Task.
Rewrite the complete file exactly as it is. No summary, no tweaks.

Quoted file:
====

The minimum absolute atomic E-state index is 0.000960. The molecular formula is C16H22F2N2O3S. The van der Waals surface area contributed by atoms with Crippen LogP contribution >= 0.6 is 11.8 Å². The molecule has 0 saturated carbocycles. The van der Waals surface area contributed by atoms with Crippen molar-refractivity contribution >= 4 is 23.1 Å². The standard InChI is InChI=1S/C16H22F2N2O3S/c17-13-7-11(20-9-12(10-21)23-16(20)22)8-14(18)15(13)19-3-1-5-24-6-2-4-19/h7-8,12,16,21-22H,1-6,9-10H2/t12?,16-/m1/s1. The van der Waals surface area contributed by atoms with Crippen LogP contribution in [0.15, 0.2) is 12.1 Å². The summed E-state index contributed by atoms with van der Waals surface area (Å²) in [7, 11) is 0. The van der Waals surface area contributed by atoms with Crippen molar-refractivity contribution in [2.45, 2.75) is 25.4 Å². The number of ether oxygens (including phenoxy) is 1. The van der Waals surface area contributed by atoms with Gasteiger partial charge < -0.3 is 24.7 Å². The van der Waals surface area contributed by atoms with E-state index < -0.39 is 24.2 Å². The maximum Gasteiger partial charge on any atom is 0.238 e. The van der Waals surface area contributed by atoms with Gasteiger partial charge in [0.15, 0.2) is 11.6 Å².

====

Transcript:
The minimum absolute atomic E-state index is 0.000960. The molecular formula is C16H22F2N2O3S. The van der Waals surface area contributed by atoms with Crippen LogP contribution >= 0.6 is 11.8 Å². The molecule has 0 saturated carbocycles. The van der Waals surface area contributed by atoms with Crippen molar-refractivity contribution >= 4 is 23.1 Å². The standard InChI is InChI=1S/C16H22F2N2O3S/c17-13-7-11(20-9-12(10-21)23-16(20)22)8-14(18)15(13)19-3-1-5-24-6-2-4-19/h7-8,12,16,21-22H,1-6,9-10H2/t12?,16-/m1/s1. The van der Waals surface area contributed by atoms with Crippen LogP contribution in [0.15, 0.2) is 12.1 Å². The summed E-state index contributed by atoms with van der Waals surface area (Å²) in [7, 11) is 0. The van der Waals surface area contributed by atoms with Crippen molar-refractivity contribution in [2.45, 2.75) is 25.4 Å². The number of ether oxygens (including phenoxy) is 1. The van der Waals surface area contributed by atoms with Gasteiger partial charge < -0.3 is 24.7 Å². The van der Waals surface area contributed by atoms with E-state index < -0.39 is 24.2 Å². The maximum Gasteiger partial charge on any atom is 0.238 e. The van der Waals surface area contributed by atoms with Gasteiger partial charge in [0.15, 0.2) is 11.6 Å².